This is perhaps the most important and difficult job for Huawei over the coming months. The company does not have the same scale, or credibility, as its OS competitors in Apple or Google. It might well claim to have 600 million users worldwide currently, 4 million alone in the UK, but how many of these users are engaging Huawei by choice?
Your correspondent has a Huawei Mate 20 device, and presumably is one of the 4 million Huawei Mobile Services users in the UK, but the Google Play Store, YouTube, Chrome and Gmail are still used exclusively over the Huawei alternatives. Google’s services are not on new Huawei devices, and at the moment, that would certainly stop your correspondent from buying any Huawei products in the future.
This is the chicken and egg situation in play. Huawei needs to convince both the consumer and the developer ecosystem to put faith in it. Consumers will not come without apps and apps will not be developed without consumers. Some might, but nothing in comparison to the scale of the Google app ecosystem.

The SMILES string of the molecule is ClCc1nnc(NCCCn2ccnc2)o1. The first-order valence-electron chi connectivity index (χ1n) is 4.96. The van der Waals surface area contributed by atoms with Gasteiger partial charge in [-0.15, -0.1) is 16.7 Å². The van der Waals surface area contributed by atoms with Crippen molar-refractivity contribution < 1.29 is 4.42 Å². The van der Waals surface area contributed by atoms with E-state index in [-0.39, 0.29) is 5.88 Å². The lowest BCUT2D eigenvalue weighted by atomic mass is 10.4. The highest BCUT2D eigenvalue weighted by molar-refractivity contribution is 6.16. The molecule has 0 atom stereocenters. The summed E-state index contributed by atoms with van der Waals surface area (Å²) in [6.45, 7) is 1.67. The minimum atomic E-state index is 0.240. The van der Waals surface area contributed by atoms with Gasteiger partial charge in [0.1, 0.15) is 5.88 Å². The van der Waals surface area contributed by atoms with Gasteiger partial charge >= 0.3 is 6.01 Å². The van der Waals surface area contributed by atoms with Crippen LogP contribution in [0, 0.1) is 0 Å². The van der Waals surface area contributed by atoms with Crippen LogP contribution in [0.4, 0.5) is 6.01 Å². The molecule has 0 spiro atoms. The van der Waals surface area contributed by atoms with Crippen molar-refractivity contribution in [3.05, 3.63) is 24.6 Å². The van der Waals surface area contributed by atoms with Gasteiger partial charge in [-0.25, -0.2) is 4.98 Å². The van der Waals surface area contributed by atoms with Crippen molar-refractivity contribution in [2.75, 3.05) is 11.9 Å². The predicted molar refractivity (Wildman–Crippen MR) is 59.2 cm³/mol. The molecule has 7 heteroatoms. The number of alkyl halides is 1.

And so, the Huawei pitch begins, and there some very good ideas.
The first interesting idea presented by Huawei is the idea of more intelligent contextualisation. The different segments in the ecosystem are linked, allowing for a recommendation engine to offer more interesting results. If a user is a big Terminator fan, for example, the video store will recommend relevant titles, but then the music store will factor in this preference and the app store will start pushing first-person shooting games up the listings. It is taking context one step further, which does sound appealing.